3 In 1825, painter Samuel Morse received a letter, which stated that his wife had suddenly died. Despite rushing home, he missed her funeral. Frustrated by the sluggish way of communication, he invented the Morse code.
In 1838, Samuel Morse invented the Morse code, and in 1843, he invented the first telegraph to send messages. His inspiration behind inventing the telegraph might melt your heart. Before the invention of the telegraph, people wrote letters. In 1825, Morse worked as a painter in Washington, D.C. He moved to Washington to earn money to feed his family.
He was promised $1,000 by the city of New York to paint Marquis de Lafayette, which was his biggest break. Morse’s wife wrote him letters from their home in New Haven, Connecticut, saying that she is proud to be his wife. She also wrote that their family will be together soon to which Morse replied that “he longs to hear from her. ”
Morse’s wife was pregnant with his third child. After recovering from childbirth, she died due to a heart attack. New Haven was a four-day trip away from Washington, so when Morse received the news of the demise of his wife, she had already been buried.
Several years later, he learned about electromagnetism and how it could travel through wires. It could travel and can send information faster than anyone’s imagination. On May 24, 1844, after many struggles, he sent his first message, and his invention transformed the idea of communication. (Source)
4 In 1944 during the Battle of Saipan, an army surgeon, Ben L. Salomon, single-handedly killed 93 enemy soldiers when the Japanese started attacking his hospital. He guarded his patients without any hope of personal survival. He received the Medal of Honor in 2002.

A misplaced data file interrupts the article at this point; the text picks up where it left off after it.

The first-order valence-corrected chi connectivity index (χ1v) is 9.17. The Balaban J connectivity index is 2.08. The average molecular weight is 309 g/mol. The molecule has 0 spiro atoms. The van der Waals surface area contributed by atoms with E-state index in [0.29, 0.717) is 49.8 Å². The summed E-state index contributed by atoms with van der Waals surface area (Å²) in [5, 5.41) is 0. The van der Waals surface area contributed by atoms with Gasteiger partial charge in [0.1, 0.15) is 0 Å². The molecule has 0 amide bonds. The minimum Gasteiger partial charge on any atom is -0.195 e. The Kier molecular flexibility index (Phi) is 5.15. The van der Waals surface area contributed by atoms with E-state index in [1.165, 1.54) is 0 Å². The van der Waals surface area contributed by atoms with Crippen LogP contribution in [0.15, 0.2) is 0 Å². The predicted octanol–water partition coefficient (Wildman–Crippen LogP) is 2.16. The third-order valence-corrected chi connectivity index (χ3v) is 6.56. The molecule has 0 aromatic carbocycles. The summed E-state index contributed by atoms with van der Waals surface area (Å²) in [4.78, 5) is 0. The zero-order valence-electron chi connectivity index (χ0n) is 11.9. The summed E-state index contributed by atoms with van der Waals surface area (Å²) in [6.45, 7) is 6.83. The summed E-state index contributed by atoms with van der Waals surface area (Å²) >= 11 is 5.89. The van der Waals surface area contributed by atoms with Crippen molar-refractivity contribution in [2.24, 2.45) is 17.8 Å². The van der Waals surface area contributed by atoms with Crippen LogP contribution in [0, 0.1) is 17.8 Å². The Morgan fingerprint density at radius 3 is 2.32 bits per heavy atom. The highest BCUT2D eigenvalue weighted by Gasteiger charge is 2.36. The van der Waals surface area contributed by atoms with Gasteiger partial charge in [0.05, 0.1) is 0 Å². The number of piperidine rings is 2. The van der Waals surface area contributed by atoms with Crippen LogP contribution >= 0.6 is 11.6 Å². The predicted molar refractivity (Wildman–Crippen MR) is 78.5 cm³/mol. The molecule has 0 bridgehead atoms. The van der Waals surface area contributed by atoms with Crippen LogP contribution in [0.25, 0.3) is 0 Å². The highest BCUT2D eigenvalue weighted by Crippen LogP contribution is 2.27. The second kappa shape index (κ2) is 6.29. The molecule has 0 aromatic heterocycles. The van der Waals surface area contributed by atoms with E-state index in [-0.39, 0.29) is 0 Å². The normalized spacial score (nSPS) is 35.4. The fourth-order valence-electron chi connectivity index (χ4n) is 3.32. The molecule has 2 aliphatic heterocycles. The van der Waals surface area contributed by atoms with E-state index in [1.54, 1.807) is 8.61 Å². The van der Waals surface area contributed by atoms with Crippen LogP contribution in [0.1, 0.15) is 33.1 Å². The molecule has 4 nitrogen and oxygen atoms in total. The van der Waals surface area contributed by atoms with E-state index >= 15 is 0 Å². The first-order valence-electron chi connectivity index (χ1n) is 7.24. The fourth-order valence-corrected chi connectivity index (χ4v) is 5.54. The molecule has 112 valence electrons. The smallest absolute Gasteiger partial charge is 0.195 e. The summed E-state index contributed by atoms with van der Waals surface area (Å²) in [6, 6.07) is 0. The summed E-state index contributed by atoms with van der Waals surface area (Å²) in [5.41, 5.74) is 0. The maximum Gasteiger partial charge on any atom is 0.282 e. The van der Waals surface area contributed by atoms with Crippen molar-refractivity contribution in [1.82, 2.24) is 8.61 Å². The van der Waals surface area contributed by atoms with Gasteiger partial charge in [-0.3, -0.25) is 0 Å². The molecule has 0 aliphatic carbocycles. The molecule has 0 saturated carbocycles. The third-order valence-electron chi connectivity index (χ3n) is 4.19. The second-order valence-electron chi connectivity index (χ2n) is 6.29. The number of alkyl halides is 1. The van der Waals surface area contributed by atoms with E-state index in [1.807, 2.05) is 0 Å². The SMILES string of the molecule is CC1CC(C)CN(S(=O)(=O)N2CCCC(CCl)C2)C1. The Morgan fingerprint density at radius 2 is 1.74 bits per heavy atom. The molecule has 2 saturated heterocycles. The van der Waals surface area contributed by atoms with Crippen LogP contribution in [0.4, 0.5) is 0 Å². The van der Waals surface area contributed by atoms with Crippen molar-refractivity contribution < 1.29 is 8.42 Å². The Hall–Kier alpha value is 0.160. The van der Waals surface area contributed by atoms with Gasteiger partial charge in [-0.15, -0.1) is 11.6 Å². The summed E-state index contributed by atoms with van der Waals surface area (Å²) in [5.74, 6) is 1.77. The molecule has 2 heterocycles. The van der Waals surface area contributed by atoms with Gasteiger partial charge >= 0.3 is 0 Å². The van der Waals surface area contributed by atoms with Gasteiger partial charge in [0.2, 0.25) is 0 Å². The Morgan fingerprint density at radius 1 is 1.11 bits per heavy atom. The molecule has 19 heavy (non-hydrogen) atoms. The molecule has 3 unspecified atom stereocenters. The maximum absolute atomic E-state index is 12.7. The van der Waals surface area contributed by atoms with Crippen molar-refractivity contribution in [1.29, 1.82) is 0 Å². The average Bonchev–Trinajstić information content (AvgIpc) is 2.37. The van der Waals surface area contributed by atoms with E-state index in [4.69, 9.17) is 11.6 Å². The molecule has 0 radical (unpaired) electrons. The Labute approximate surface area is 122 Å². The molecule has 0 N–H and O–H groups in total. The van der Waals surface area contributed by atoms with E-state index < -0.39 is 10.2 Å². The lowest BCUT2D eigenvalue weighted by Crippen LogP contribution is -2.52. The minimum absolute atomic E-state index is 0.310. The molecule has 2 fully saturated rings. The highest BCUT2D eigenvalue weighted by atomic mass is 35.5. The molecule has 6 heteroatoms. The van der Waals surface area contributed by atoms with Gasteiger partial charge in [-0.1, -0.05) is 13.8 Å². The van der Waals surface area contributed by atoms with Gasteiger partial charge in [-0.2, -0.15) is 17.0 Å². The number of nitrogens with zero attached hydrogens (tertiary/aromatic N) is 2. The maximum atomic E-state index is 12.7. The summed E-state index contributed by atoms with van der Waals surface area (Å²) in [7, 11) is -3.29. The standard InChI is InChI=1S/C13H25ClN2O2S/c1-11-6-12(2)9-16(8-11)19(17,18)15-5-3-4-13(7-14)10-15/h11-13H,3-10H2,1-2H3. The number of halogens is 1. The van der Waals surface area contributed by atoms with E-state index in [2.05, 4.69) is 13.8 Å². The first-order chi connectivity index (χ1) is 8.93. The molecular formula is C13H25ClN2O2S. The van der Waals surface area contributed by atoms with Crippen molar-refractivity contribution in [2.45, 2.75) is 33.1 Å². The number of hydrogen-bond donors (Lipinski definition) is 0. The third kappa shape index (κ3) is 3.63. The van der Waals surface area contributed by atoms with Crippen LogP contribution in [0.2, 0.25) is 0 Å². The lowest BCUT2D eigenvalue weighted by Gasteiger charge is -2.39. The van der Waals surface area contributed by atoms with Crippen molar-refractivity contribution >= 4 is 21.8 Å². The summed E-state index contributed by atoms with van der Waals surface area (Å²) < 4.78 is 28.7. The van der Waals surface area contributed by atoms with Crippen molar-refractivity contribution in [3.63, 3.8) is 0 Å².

In 1944, Benjamin Lewis Salomon, who was a United States Army dentist, was assigned as a front-line surgeon during World War II. During the Battle of Saipan, when he was working at the hospital, Japanese troops started overrunning his field hospital.
He was alone as the surgeon at that time when a Japanese soldier invaded his hospital, Salomon shot him and continued with his duties. Then two more soldiers came in, and he killed them both, then again four soldiers came. He stood as a rearguard for his patients with no hope of personal survival.
Salomon allowed the safe evacuation of his wounded patients and killed as many as 98 enemy soldiers. He was attacked by 3,000 to 5,000 Japanese soldiers, but he promised to hold off the Japanese hordes before slowly falling back with a machine gun.
At last, there was a scene of a peaceful dentist and surgeon who stood alone and single-handedly saved the lives of 33 wounded patients. He had 70 bullet wounds. In 2002, he was awarded the Medal of Honor for his bravery. (1, 2)
5 In 1941, during the attack on Pearl Harbor, an African-American US Navy cook, Doris Miller, with no training manned an anti-aircraft machine gun and shot down several Japanese planes. His bravery made him an iconic emblem for civil rights for Black Americans.
During World War II, Doris Miller, who worked as a United States Navy cook, was the first Black American who was awarded the Navy Cross, which is one of the highest decorations for courage in combat.
On December 7, 1941, during the surprise attack on Pearl Harbor, Miller was serving on the battleship West Virginia, which was sunk by Japanese bombers.
During the attack, Miller helped several wounded sailors and surprisingly manned an anti-aircraft machine gun without any training. He shot down several Japanese planes with a .50-caliber anti-aircraft gun.
He continued firing until he ran out of ammunition and was ordered to abandon the ship. Miller’s bravery earned him the Navy Cross, and he became an iconic emblem of Black Americans for civil rights. (Source)